Hong Sangsoo’s 25th feature is a monochrome meander through the prolific filmmaker’s recurrent touchpoints as a faltering actor faces his parents’ impositions
Berlin International Film Festival, 2 March 2021
An ideal first viewing for this year’s Berlinale is the familiar embrace of festival circuit darling Hong Sangsoo, continuing his prolific output with another contemplative and on-brand outing.
Filmed partly in Berlin then screened at the city’s (online) festival on the birthday of Kim Min-hee, Director’s Hong frequent collaborator, there is a coincidental comfort to the emergence of Hong’s 25th feature film.
Introduction is the fifth time that Hong has competed in Berlin, an august feat, alongside last year’s The Woman Who Ran, plus Night and Day (2008), Nobody’s Daughter Haewon (2013) and On the Beach at Night Alone (2017). Becoming the second Korean after the late Kim Ki-duk in 2004 (Samaritan Girl) to win the best director prize in 2020, Hong has made himself a reoccurring part of the festival, much like those looped notions in his own films.
Returning to the black-and-white hues of The Day After (2017), Hotel by the River (2019) and Grass (2019), the film follows suit from 2020’s The Woman Who Ran in its sub-90 minutes brevity, this time stretching little over an hour in duration.
Despite its clipped nature, it serves as a great work of ‘Hong Bingo’. So how many marks does Introduction achieve? There is the aforementioned black-and-white nature, the meta film industry references (this time on acting rather than directing), scenes along a beach (see the earlier Woman on the Beach and On the Beach at Night Alone), and of course, the soju-swigging scene of conflict (Introduction’s main highlight also).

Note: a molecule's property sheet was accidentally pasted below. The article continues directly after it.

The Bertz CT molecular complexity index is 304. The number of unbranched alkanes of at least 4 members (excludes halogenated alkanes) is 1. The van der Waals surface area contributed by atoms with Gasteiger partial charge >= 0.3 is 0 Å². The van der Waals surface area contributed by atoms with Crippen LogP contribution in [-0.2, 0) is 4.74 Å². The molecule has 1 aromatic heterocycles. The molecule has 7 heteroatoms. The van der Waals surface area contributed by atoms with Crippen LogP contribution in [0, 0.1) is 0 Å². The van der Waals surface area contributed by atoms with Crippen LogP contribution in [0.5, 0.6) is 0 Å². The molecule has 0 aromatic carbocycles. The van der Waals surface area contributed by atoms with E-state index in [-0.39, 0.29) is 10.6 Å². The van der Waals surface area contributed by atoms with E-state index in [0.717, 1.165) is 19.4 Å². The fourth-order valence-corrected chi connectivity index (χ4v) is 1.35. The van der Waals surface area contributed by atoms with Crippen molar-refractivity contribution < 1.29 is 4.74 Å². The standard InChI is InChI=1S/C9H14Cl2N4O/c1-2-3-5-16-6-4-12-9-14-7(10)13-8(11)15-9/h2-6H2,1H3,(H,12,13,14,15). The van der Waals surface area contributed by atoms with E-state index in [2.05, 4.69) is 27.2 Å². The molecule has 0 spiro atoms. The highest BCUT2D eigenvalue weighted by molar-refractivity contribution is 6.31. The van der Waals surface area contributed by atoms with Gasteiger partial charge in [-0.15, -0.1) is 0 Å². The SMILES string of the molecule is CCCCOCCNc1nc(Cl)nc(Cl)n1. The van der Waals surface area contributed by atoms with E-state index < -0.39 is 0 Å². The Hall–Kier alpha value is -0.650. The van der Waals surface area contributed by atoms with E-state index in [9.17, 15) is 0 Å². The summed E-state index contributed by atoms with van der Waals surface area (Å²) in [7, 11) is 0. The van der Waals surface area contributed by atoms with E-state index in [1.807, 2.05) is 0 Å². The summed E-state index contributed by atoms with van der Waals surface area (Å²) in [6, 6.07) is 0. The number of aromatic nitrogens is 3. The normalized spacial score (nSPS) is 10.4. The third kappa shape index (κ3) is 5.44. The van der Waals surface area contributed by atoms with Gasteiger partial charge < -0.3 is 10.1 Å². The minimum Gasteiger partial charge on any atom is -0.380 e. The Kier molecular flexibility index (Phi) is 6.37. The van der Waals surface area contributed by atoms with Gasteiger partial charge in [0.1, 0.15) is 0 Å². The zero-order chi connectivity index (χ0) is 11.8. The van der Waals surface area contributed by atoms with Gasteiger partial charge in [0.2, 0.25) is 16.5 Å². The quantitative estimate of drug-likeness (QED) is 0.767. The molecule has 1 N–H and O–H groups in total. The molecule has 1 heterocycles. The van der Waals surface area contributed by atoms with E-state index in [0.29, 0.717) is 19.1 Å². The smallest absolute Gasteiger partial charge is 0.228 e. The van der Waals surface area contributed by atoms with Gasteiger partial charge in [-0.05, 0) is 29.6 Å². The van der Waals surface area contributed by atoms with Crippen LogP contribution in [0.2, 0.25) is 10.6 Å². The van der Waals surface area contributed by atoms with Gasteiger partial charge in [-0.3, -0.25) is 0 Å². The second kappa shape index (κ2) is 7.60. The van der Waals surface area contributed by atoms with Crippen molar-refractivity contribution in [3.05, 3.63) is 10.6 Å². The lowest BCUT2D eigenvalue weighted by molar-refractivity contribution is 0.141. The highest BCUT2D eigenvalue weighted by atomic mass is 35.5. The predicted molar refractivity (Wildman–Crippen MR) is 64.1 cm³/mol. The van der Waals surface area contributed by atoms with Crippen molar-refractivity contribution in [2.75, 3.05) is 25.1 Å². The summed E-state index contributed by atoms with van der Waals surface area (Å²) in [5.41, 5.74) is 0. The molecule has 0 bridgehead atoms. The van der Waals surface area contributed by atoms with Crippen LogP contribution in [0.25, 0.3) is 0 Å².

Youngho (Shin Seok-ho – Hotel by the River, Grass) goes to see his doctor father, but is left waiting as he sees a patient, a famous old actor played by famous old actor Ki Joo-bong (Joint Security Area, Save the Green Planet!, Hahaha). Sometime later Youngho dines with his mother (Cho- Yun-hee), who is accompanied by that same famous actor who held up his father at the clinic.
Sandwiched between these incidences is Youngho’s girlfriend Juwon (Park Mi-so) moving to Berlin and finding accommodation with a painter, played by Kim Min-hee (just as she played a painter in Director Hong’s Right Now, Wrong Then), who manages to intimidate Juwon with her beauty.
The film’s best scene, unsurprisingly for a Hong film, takes places at the restaurant table as the soju flows. When Youngho meets his mother and the actor, alongside his friend, the two youngsters are told they can drink, but they cannot get drunk (despite the soju endlessly flowing). When Youngho reveals his acting career is failing as he considers kissing actresses for scenes a form of cheating on his girlfriend, the old actor launches into a tirade at him.
Introduction is a film about parental expectations, but also about the generational gap – both real and imagined – between today’s youth and old. Soju-soaked and self-referential, Director continues to build a filmography best understood as a whole than in its parts.